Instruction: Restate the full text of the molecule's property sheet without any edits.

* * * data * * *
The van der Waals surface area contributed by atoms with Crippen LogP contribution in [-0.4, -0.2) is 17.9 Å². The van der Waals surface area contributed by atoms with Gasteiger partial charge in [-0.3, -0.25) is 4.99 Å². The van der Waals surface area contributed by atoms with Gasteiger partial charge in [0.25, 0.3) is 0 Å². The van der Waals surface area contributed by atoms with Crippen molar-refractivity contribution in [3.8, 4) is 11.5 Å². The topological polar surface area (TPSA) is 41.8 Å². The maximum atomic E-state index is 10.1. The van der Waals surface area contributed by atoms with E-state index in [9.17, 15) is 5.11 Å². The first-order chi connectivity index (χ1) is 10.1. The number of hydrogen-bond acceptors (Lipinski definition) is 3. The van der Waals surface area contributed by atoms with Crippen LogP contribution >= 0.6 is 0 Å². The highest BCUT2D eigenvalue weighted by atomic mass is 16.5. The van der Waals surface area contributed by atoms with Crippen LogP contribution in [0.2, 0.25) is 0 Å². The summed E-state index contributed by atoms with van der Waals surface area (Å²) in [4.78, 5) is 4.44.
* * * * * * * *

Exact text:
The van der Waals surface area contributed by atoms with Crippen LogP contribution in [-0.4, -0.2) is 17.9 Å². The van der Waals surface area contributed by atoms with Gasteiger partial charge in [-0.3, -0.25) is 4.99 Å². The van der Waals surface area contributed by atoms with Gasteiger partial charge in [0.25, 0.3) is 0 Å². The van der Waals surface area contributed by atoms with Crippen molar-refractivity contribution in [3.8, 4) is 11.5 Å². The topological polar surface area (TPSA) is 41.8 Å². The maximum atomic E-state index is 10.1. The van der Waals surface area contributed by atoms with E-state index in [9.17, 15) is 5.11 Å². The first-order chi connectivity index (χ1) is 10.1. The number of hydrogen-bond acceptors (Lipinski definition) is 3. The van der Waals surface area contributed by atoms with Crippen LogP contribution >= 0.6 is 0 Å². The highest BCUT2D eigenvalue weighted by atomic mass is 16.5. The van der Waals surface area contributed by atoms with Crippen LogP contribution in [0.2, 0.25) is 0 Å². The summed E-state index contributed by atoms with van der Waals surface area (Å²) in [4.78, 5) is 4.44.